Bivariate analyses were conducted to determine which child, family, and insurance variables would be retained for the hierarchical logistic regression analysis to determine predictors of problems with access to therapy services.38 Variables were retained if results from the bivariate analysis suggested moderate relationships (p ≤ 0.20) among child, family, and insurance characteristics (independent variables) and problems with access to therapy services (dependent variable). Post hoc regression analyses were generated to determine whether multicollinearity was present and posed a problem in the analyses.
Block entry for the hierarchical logistic regression model was based on the Andersen’s model and the family-centered approach to patient care. Therefore, the order of block entry was child, family, and finally insurance characteristics. Model adequacy was established from examination of the Omnibus test, Nagelkerke R2, Hosmer-Lemeshow Goodness of Fit test, and odds ratios (ORs) for individual predictors.
Of the 1027 respondents, 595 (58%) reported they had no problems getting therapy for their children, whereas 432 (42%) reported they had some problems getting these services. Comparisons were made within the respondent sample to determine differences among 3 distinct subgroups: the subgroup examined in this study (n = 1027), the subgroup not included in this study (because of missing data) but who did receive therapy services (n = 571), and the subgroup not in this study and who did not receive therapy services (n = 622). Findings indicate that there were some significant differences among these subgroups on child, family, and insurance characteristics. For example, children in the study had more severe and unstable conditions compared with children in the subgroup who did not receive therapy. Children in the study used more health services compared with children in the subgroup who were not in the study but who did receive therapy. Also, children in the study were younger and more were white in comparison with children in the other 2 groups.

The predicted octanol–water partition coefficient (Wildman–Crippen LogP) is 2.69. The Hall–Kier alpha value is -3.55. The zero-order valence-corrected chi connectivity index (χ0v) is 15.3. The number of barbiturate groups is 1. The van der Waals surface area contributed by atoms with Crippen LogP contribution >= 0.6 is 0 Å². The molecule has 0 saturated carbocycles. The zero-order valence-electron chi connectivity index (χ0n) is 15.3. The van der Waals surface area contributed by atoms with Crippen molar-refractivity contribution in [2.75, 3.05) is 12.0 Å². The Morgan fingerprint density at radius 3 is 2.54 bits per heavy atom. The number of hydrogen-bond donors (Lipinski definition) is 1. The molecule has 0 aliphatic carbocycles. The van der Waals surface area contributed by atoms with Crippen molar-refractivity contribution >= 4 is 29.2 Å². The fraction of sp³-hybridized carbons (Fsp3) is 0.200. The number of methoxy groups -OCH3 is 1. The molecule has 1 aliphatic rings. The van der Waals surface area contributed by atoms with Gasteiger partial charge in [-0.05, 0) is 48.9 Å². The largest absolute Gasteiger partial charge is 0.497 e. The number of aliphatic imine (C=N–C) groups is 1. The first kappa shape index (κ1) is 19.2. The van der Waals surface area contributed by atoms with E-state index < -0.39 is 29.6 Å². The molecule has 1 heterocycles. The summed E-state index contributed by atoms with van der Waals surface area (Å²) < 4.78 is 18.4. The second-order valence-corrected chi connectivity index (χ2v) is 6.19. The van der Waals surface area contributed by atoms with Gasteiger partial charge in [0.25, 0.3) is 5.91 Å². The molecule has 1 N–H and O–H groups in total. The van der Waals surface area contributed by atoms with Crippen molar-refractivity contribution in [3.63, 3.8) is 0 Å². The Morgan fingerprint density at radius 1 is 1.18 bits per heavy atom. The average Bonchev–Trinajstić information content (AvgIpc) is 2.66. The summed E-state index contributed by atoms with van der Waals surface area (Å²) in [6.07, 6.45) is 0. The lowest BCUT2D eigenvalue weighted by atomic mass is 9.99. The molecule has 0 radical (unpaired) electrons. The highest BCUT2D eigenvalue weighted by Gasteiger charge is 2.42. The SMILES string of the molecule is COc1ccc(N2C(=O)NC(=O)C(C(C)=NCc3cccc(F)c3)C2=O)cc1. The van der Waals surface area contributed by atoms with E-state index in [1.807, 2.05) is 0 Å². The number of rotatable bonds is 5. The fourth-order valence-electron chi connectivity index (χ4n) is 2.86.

Parents of children in the study reported better health, higher education levels, and higher income levels compared with the other subgroups. Also, parents in the study reported more financial problems because of their child’s health condition and spent more time providing home healthcare for their children compared with parents in the other subgroups.
There were no differences across subgroups on the number of components of managed care in the children’s health plans. More children in the study were in private health plans (employer-paid plans) compared with children in the other subgroups.
Using p ≤ 0.20 as a criterion, results of bivariate analyses reduced the original number of block items for the independent variables from 27 to 17. Six variables on child characteristics were retained and 2 were dropped (rating of child’s overall health and child’s number of conditions). Nine variables on family characteristics were retained and 4 were dropped (relationship of parent to child, marital status, employment status, and time spent coordinating child’s care). Two of the variables on insurance characteristics were retained and 4 were dropped (ratings of plan’s overall benefits, rating of plan’s rehabilitation benefits, overall satisfaction with the plan, and complaints to the plan).